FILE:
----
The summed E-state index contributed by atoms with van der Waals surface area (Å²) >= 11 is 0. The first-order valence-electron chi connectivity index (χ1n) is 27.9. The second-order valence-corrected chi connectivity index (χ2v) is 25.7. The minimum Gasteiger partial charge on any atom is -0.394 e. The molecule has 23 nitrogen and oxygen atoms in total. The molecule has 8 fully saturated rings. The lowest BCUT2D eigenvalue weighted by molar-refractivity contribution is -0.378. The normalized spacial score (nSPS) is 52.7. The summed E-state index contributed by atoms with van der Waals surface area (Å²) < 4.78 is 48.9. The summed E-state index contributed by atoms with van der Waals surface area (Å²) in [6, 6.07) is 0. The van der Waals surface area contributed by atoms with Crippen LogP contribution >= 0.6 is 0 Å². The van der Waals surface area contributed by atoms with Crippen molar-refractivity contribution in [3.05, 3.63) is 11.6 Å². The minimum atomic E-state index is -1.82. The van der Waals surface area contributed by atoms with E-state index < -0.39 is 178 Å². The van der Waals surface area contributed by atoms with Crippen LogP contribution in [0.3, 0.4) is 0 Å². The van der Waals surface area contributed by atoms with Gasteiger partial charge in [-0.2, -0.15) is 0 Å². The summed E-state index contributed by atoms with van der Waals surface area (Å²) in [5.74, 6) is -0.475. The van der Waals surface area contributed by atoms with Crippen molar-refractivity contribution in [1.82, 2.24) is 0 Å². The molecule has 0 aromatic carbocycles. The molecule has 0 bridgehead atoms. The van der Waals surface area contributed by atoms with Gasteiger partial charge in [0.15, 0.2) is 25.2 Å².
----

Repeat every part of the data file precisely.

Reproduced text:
The summed E-state index contributed by atoms with van der Waals surface area (Å²) >= 11 is 0. The first-order valence-electron chi connectivity index (χ1n) is 27.9. The second-order valence-corrected chi connectivity index (χ2v) is 25.7. The minimum Gasteiger partial charge on any atom is -0.394 e. The molecule has 23 nitrogen and oxygen atoms in total. The molecule has 8 fully saturated rings. The lowest BCUT2D eigenvalue weighted by molar-refractivity contribution is -0.378. The normalized spacial score (nSPS) is 52.7. The summed E-state index contributed by atoms with van der Waals surface area (Å²) < 4.78 is 48.9. The summed E-state index contributed by atoms with van der Waals surface area (Å²) in [6, 6.07) is 0. The van der Waals surface area contributed by atoms with Crippen LogP contribution >= 0.6 is 0 Å². The van der Waals surface area contributed by atoms with Crippen molar-refractivity contribution in [3.05, 3.63) is 11.6 Å². The minimum atomic E-state index is -1.82. The van der Waals surface area contributed by atoms with E-state index < -0.39 is 178 Å². The van der Waals surface area contributed by atoms with Crippen LogP contribution in [0.3, 0.4) is 0 Å². The van der Waals surface area contributed by atoms with Gasteiger partial charge in [-0.2, -0.15) is 0 Å². The summed E-state index contributed by atoms with van der Waals surface area (Å²) in [5.74, 6) is -0.475. The van der Waals surface area contributed by atoms with Crippen molar-refractivity contribution in [1.82, 2.24) is 0 Å². The molecule has 0 aromatic carbocycles. The molecule has 0 bridgehead atoms. The van der Waals surface area contributed by atoms with Gasteiger partial charge in [0.15, 0.2) is 25.2 Å².